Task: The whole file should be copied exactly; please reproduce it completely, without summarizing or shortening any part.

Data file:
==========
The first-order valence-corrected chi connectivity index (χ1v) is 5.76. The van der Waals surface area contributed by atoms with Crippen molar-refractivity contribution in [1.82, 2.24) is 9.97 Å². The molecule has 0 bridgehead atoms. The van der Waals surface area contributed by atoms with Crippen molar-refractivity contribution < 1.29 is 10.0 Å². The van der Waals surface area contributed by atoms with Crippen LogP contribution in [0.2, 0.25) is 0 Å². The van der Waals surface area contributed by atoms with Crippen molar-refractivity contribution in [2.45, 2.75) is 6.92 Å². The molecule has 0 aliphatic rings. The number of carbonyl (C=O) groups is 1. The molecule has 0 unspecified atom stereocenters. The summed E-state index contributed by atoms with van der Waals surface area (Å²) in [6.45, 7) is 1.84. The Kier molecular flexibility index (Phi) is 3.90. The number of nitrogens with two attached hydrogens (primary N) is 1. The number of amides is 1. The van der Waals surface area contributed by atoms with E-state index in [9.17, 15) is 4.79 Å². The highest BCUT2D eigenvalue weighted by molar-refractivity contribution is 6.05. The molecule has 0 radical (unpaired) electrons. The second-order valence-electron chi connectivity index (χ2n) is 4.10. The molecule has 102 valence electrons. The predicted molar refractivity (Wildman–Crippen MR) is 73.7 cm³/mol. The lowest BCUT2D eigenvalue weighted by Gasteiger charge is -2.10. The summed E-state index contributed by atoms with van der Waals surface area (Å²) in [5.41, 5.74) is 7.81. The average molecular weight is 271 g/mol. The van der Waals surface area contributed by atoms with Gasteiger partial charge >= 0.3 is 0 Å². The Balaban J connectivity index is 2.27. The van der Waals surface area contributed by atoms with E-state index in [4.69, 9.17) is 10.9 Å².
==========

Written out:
The first-order valence-corrected chi connectivity index (χ1v) is 5.76. The van der Waals surface area contributed by atoms with Crippen molar-refractivity contribution in [1.82, 2.24) is 9.97 Å². The molecule has 0 bridgehead atoms. The van der Waals surface area contributed by atoms with Crippen molar-refractivity contribution < 1.29 is 10.0 Å². The van der Waals surface area contributed by atoms with Crippen LogP contribution in [0.2, 0.25) is 0 Å². The van der Waals surface area contributed by atoms with Crippen molar-refractivity contribution in [2.45, 2.75) is 6.92 Å². The molecule has 0 aliphatic rings. The number of carbonyl (C=O) groups is 1. The molecule has 0 unspecified atom stereocenters. The summed E-state index contributed by atoms with van der Waals surface area (Å²) in [6.45, 7) is 1.84. The Kier molecular flexibility index (Phi) is 3.90. The number of nitrogens with two attached hydrogens (primary N) is 1. The number of amides is 1. The van der Waals surface area contributed by atoms with E-state index in [9.17, 15) is 4.79 Å². The highest BCUT2D eigenvalue weighted by molar-refractivity contribution is 6.05. The molecule has 0 radical (unpaired) electrons. The second-order valence-electron chi connectivity index (χ2n) is 4.10. The molecule has 102 valence electrons. The predicted molar refractivity (Wildman–Crippen MR) is 73.7 cm³/mol. The lowest BCUT2D eigenvalue weighted by Gasteiger charge is -2.10. The summed E-state index contributed by atoms with van der Waals surface area (Å²) in [5.41, 5.74) is 7.81. The average molecular weight is 271 g/mol. The van der Waals surface area contributed by atoms with Gasteiger partial charge >= 0.3 is 0 Å². The Balaban J connectivity index is 2.27. The van der Waals surface area contributed by atoms with E-state index in [4.69, 9.17) is 10.9 Å².